The Books of Babel, by Josiah Bancroft
Before we dig into this one, be warned: what follows functions as something of a minor worldbuilding spoiler for at least the first novel in Josiah Bancroft’s ingenious series, set almost entirely within a truly massive structure known as the Tower of Babel (but not that one). While it doesn’t give away any plot points, per se, it doesn’t reveal a detail about how the tower functions that some readers may prefer to discover on their own. Still here? OK. So, as we first begin to explore the tower in Senlin Ascends alongside our protagonist, a stuffy schoolteacher named Thomas Senlin who visits the edifice on his his honeymoon and soon finds himself minus one wife and plus a whole heap of problems, we find it is divided into separate “ringdoms” that operate seemingly independently of one another, each with its own bizarre rituals: the rabble in the market of the “skirts” at the tower’s base; the drunken revelers in the Basement who crowd onto foot-powered merry-go-rounds that reward their physical activity with a spray of cold beer; the actors in the pantomimes of the Parlor who are given roles to play and rules to follow, chief among them: stoke the fires in every room you enter; the Baths, with their artificial beaches and warm bathing pools. Senlin soon begins to suspect that the Tower, by design, is built of subterfuge and exploitation: each higher level is powered by the suffering and labor of the masses below (the heat of the Baths comes from the Parlor’s fires, and so on), who receive in return little more than temporary distraction. There is money in this world, too—Senlin generally doesn’t have enough of it, which causes him more trouble—and a thriving black market built on piracy, slavery, and murder. It’s not unlike a fantastical analogue to the real world, cut into slivers and stacked precariously high.

Neptune’s Brood, by Charles Stross
A good number of Charles Stross’ works could find a home on this list—consider the not-so-near-future economic crisis that drives Halting State, triggered by a conspiracy involving the theft of rare items within a massive multiplayer online role playing game that extends offline into the realms of stock market manipulation; he even has an entire science fantasy series known as The Merchant Princes that uses portal fantasy tropes to explore the influence modern goods and technology might have on the politics and economies of a feudal world. But we’d be loathe not to highlight Neptune’s Brood, the second book in a loosely connected series (after Saturn’s Children) exploring a far future galaxy in which “natural” humans are extinct and androids and meta-humans carry our legacy into the year 7000—including our tendency to muck up our economies in pursuit of greater wealth. The novel hinges on the idea of how an economy of deep space colonization could possibly function across such vast distances. Stross innovates the idea of “slow money,” a cryptocurrency system in which transactions can be verified no faster than at one-third speed of light—which isn’t all that fast when you’re popping into another solar system (more day-to-day needs are taken care of with, naturally, “fast” and “medium” money). The plot, which is ostensibly about a woman’s search for her missing clone sister, hinges on a financial conspiracy that unfolds across centures and light years. We’re pretty sure we understood it.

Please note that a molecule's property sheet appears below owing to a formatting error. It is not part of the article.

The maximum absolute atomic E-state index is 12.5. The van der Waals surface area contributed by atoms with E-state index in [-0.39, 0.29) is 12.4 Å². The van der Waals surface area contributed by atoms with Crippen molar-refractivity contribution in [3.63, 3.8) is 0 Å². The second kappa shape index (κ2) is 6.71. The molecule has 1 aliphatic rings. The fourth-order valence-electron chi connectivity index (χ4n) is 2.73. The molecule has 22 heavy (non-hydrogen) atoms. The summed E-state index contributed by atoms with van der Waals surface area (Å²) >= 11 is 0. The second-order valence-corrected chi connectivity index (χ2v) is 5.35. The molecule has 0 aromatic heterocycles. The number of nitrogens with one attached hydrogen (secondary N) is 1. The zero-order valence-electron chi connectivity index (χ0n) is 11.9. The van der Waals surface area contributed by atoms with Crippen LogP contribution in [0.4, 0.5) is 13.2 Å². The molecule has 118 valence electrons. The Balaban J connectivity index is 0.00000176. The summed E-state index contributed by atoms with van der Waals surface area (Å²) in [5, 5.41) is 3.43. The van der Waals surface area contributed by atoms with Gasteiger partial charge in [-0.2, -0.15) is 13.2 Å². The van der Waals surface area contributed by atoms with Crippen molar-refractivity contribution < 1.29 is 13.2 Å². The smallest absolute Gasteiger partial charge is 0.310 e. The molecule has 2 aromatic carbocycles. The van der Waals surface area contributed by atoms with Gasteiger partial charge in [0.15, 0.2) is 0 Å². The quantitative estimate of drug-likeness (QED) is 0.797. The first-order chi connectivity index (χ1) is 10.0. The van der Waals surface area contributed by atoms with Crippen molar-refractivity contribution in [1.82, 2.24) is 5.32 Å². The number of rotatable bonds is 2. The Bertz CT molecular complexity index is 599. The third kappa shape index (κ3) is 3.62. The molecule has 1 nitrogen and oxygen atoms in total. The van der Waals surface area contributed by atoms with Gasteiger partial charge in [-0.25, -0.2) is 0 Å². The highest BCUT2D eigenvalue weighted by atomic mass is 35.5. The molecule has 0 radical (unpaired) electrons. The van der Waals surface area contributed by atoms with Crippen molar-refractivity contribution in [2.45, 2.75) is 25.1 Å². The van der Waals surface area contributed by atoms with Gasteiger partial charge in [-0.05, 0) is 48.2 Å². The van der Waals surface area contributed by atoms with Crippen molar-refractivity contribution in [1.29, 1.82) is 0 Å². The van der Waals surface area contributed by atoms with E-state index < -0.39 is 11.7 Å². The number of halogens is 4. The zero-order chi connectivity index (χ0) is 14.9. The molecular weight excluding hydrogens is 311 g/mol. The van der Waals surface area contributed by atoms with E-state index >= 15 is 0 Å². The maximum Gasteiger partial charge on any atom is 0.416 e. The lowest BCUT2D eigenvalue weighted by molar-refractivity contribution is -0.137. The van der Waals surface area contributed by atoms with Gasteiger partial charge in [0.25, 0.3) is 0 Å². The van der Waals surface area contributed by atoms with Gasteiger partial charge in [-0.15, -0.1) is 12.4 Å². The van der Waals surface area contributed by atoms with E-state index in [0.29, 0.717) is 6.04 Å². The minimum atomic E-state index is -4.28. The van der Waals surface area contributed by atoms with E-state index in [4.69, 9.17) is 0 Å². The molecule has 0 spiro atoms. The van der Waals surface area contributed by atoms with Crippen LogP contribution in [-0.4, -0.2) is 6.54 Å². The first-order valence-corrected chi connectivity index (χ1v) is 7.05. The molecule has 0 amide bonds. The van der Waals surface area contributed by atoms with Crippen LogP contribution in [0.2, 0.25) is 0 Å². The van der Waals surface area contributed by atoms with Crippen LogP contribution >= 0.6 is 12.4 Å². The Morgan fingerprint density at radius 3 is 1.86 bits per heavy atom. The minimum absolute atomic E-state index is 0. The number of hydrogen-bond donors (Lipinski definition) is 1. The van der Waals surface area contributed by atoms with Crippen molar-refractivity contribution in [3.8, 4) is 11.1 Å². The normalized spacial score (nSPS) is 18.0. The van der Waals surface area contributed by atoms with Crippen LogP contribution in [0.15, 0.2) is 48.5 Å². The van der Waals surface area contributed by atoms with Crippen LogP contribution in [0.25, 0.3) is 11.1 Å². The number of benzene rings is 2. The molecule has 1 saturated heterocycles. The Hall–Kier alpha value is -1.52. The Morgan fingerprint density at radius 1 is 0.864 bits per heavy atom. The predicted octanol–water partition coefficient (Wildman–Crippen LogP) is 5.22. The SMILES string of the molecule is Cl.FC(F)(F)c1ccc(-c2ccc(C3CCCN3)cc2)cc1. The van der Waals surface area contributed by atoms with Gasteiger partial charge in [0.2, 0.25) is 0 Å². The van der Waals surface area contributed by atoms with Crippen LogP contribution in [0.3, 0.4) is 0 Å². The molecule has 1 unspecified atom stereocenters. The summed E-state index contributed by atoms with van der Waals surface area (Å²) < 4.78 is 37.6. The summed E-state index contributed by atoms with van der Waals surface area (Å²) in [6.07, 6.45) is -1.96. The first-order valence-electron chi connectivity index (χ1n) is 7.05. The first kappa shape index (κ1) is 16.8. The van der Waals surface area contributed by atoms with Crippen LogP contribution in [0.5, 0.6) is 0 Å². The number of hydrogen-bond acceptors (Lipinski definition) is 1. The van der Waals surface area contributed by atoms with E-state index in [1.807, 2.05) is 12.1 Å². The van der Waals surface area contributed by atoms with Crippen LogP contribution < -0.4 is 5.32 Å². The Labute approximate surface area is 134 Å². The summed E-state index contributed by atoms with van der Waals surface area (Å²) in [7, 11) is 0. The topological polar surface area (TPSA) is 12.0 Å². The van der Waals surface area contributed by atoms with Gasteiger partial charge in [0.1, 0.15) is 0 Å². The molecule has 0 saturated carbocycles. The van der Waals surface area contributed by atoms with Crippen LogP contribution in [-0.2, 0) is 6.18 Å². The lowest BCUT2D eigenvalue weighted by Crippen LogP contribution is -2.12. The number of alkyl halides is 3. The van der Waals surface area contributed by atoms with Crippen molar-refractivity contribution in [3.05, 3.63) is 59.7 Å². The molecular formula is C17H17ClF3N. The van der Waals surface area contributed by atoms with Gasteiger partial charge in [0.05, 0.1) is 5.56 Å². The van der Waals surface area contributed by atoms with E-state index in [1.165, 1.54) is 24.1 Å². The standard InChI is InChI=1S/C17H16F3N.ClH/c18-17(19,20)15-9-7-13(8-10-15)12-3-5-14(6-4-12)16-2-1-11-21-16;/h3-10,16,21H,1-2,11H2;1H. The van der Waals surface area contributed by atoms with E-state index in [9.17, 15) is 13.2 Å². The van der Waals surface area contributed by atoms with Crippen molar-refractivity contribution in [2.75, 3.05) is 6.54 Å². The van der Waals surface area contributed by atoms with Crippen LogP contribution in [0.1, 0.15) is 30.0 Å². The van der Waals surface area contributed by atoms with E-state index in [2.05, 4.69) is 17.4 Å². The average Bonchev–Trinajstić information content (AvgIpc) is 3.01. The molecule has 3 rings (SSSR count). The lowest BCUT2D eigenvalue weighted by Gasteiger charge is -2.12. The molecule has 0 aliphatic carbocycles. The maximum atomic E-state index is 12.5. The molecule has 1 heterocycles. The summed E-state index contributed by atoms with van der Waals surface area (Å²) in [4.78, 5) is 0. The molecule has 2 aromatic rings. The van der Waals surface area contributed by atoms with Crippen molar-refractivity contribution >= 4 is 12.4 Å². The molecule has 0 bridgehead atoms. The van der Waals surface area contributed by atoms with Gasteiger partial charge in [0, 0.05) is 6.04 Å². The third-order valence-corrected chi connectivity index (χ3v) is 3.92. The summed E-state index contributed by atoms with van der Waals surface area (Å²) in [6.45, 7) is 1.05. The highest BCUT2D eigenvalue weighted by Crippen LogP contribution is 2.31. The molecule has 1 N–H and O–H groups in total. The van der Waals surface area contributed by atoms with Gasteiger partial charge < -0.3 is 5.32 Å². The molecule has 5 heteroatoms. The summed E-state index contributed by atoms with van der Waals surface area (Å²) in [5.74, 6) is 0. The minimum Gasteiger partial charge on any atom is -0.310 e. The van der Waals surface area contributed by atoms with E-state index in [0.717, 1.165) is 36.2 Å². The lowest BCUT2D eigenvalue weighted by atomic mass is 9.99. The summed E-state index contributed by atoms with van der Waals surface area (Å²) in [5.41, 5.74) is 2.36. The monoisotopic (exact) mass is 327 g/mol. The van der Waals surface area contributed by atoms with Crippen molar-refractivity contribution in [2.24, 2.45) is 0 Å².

Range of Ghosts, by Elizabeth Bear
The economics of Bear’s Eternal Sky series isn’t a main focus of the books, so readers might not realize how much thought has gone into Cory it, but the author has clearly seriously considered how her pre-modern world functions. Her story focuses, after all, on trade routes and who controls them, because trade is how empires fill their coffers, and those coffers are what pay for armies, and armies are what keep empires whole. Bear’s Celedon Highway, a Silk Road analogue, demonstrates how manipulation of trade is imperative to the story of a Khan seeking to assert his rightful claim to the throne; without the bones of economic theory implanted in the narrative, much of the plot would fall apart.

Walkaway, by Cory Doctorow
Cory Doctorow is more interested in the underlying mechanisms of society than your average SFF writer, and his latest full-length novel serves as evidence enough of that fact. Set in a post-scarcity world where everything can be 3D-printed, the means of production are shared activity, with all the dangers and difficulties that come with it. The central story, involving people who use that lack of scarcity to simply step outside of society and attempt to build a true utopia—with unexpected consequences—is in itself a look at what an economy might look like when you can print your shoes and other sundries. Doctorow also gets into the effect that a reputation-based economy might have on society at large—an aspect of economics we’re just getting into today, with companies being shamed on Twitter and politically-motivated mass boycotts springing up in response.